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Re: anti-tarball clause and GPL

On 7/23/19 6:49 PM, Adam Borowski wrote:
> In the light of the currently discussed GR proposal, I wonder if the
> following license clause would be considered DFSG-free and GPL-compatible:
> ##################
> I do not consider a flat tarball to be a preferred form for modification. 
> Thus, like any non-source form, it must be accompanied by a way to obtain
> the actual form for modification.  There are many such ways -- unless you
> distribute the software in highly unusual circumstances, a link to a
> network server suffices; see the text of the GPL for further details.
> ##################
> I believe such a statement would be GPL-compatible; rationale:
> * by the 2011 Red Hat kernel sources outcry, it is obvious such a tarball
>   is long obsolete
> * a flat tarball deprives the recipient of features of modern VCSes
> * comments giving rationale for a change tend to be written as VCS commit
>   messages
> * future forms are not banned: it is conceivable that next week someone
>   invents a revolutionary new form that wins over git
> Thoughts?

Flat tarballs are not the preferred form for the modification of
anything; they are a popular method for storing directory hierarchies,
which can then be distributed in many ways.  Modern VCSes provide other
methods for distributing directory hierarchies, some of which are
becoming quite popular in their own right (i.e. "git clone").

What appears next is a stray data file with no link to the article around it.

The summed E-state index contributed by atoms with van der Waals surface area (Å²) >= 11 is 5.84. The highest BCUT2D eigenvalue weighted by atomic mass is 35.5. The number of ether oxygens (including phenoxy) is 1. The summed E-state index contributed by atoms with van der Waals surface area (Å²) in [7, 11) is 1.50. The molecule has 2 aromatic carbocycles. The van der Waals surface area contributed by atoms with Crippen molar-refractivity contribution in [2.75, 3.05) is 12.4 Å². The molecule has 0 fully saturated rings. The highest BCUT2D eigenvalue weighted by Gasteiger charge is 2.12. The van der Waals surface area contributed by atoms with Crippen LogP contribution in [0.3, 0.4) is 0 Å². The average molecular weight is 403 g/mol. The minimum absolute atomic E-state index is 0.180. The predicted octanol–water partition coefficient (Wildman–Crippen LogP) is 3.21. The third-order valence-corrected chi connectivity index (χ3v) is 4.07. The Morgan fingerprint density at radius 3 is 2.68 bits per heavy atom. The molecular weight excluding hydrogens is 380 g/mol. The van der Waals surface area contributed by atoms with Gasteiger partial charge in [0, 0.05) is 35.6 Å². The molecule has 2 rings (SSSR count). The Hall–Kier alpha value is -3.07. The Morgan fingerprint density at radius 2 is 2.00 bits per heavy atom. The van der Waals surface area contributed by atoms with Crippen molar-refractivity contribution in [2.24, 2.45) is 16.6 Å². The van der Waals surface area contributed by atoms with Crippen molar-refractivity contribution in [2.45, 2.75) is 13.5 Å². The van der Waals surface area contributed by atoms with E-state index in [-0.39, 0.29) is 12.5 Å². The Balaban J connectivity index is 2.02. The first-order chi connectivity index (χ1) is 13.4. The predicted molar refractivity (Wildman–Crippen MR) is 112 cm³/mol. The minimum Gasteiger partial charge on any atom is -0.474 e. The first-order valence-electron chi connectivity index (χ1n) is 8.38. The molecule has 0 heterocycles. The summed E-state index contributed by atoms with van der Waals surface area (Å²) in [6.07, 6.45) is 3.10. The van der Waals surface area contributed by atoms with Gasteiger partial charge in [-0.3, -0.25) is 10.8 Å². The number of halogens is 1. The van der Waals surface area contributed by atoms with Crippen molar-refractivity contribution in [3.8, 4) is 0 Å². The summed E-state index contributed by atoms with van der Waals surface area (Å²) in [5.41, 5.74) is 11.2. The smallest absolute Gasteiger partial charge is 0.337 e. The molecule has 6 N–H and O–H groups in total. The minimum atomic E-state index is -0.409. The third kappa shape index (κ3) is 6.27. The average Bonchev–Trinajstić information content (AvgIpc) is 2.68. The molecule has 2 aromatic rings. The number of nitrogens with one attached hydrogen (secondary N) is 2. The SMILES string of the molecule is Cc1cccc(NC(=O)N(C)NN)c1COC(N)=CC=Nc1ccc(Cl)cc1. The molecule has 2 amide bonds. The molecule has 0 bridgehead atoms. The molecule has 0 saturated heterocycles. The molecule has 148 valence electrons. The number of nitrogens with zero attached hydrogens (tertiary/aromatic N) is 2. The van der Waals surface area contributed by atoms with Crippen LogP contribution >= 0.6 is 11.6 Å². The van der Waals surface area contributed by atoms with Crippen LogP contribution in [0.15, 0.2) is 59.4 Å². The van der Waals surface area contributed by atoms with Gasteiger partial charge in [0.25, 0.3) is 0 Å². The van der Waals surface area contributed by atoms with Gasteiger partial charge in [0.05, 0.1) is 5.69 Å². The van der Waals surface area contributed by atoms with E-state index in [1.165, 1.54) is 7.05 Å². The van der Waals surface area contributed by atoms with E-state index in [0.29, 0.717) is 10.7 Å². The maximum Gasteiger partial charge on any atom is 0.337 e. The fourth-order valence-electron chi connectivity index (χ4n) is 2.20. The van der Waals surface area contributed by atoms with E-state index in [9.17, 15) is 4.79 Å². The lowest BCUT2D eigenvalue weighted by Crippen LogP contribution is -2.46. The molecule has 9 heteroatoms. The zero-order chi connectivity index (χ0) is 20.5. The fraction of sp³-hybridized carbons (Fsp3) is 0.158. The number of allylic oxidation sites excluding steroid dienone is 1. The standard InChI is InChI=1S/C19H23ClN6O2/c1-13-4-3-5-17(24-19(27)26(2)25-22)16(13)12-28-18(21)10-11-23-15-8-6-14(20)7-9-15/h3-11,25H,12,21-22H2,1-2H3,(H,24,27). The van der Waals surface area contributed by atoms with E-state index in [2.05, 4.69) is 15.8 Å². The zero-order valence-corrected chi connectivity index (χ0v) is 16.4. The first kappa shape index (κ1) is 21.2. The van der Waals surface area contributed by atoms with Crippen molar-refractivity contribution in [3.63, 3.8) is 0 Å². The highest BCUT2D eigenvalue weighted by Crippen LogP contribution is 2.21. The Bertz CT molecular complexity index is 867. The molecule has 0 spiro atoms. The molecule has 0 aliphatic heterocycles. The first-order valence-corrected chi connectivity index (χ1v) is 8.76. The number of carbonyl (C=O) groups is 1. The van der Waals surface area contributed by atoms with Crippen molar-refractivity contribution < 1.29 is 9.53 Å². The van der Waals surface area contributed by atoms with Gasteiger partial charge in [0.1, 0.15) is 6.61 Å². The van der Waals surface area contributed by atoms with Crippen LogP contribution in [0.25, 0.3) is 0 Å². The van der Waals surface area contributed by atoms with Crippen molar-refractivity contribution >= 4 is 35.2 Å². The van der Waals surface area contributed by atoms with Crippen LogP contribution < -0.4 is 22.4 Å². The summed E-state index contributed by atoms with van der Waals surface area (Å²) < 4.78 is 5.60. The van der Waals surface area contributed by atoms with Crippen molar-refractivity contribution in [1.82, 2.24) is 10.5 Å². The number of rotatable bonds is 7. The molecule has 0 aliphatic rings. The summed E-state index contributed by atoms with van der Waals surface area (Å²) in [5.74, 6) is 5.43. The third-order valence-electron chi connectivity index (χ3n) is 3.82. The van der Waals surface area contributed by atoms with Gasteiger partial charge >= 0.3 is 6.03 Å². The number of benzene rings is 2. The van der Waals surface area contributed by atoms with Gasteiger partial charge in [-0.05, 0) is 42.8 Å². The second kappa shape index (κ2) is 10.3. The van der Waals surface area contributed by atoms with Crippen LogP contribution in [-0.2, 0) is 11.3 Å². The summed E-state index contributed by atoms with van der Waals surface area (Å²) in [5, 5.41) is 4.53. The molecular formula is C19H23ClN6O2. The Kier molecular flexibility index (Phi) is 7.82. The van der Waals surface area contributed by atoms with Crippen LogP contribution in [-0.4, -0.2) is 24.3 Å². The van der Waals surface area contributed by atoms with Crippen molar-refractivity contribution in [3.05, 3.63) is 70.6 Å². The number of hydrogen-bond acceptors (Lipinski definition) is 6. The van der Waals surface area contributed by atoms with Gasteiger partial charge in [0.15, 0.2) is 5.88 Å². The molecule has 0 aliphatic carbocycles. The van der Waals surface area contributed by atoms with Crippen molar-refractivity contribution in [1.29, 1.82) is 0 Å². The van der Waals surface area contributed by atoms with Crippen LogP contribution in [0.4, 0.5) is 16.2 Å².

So, to my reading, upstream is merely adding restrictions to the way
some project's source code may be distributed, which looks to me like an
additional restriction that makes it GPL-incompatible.

Imagine forking something like gcc, and then requiring that anyone
distributing your fork must distribute the result using git.  Can you
imagine the FSF being on board with that?

(Actually, to make it more clear, imagine forking gcc, and then
requiring distribution via CVS.  I think a few more people would object
than just the FSF, and on more than just principled grounds.  But it
also illustrates why this kind of restriction is against the spirit of
free software.)

If the intent is to not strip out the usual VCS metadata, then why not
just say that?  "We consider VCS metadata to be essential to proper
modification of our project, and thus stripping out such metadata is
tantamount to making the result a non-preferred form for modification of
the work."

Does it really matter that your .git directory was created directly with
the git tool, as opposed to being unpacked via tar?  The git tool itself
doesn't seem to care.

Personally, I wouldn't take this latter approach, because I don't trust
that VCS tools treat their metadata with enough care to make a VCS
checkout operation reproducible.  And that doesn't even consider how VCS
metadata tends to explode in size over time.  But, to each their own.

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